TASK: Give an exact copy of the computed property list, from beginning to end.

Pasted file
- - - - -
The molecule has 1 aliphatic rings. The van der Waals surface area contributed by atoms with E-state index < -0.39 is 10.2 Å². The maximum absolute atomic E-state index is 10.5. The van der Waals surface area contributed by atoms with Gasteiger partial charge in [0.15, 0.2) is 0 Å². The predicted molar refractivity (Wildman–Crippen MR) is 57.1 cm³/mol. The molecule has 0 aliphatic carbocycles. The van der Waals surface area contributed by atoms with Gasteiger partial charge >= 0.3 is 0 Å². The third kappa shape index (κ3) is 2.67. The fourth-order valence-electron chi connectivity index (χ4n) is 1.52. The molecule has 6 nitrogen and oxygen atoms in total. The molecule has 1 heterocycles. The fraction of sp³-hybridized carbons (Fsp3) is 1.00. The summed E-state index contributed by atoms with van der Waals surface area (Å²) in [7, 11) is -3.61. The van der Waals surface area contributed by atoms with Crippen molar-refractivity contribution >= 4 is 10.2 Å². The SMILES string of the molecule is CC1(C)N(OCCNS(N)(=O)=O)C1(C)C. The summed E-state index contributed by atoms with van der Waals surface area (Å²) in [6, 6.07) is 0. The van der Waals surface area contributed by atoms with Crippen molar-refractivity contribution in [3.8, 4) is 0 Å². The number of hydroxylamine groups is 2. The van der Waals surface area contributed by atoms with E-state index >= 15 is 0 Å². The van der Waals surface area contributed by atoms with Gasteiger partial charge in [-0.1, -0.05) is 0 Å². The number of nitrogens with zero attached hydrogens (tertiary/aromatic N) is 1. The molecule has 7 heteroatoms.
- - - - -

The molecule has 1 aliphatic rings. The van der Waals surface area contributed by atoms with E-state index < -0.39 is 10.2 Å². The maximum absolute atomic E-state index is 10.5. The van der Waals surface area contributed by atoms with Gasteiger partial charge in [0.15, 0.2) is 0 Å². The predicted molar refractivity (Wildman–Crippen MR) is 57.1 cm³/mol. The molecule has 0 aliphatic carbocycles. The van der Waals surface area contributed by atoms with Gasteiger partial charge >= 0.3 is 0 Å². The third kappa shape index (κ3) is 2.67. The fourth-order valence-electron chi connectivity index (χ4n) is 1.52. The molecule has 6 nitrogen and oxygen atoms in total. The molecule has 1 heterocycles. The fraction of sp³-hybridized carbons (Fsp3) is 1.00. The summed E-state index contributed by atoms with van der Waals surface area (Å²) in [7, 11) is -3.61. The van der Waals surface area contributed by atoms with Crippen molar-refractivity contribution >= 4 is 10.2 Å². The SMILES string of the molecule is CC1(C)N(OCCNS(N)(=O)=O)C1(C)C. The summed E-state index contributed by atoms with van der Waals surface area (Å²) in [6, 6.07) is 0. The van der Waals surface area contributed by atoms with Crippen molar-refractivity contribution in [3.8, 4) is 0 Å². The number of hydroxylamine groups is 2. The van der Waals surface area contributed by atoms with E-state index >= 15 is 0 Å². The van der Waals surface area contributed by atoms with Gasteiger partial charge in [-0.1, -0.05) is 0 Å². The number of nitrogens with zero attached hydrogens (tertiary/aromatic N) is 1. The molecule has 7 heteroatoms.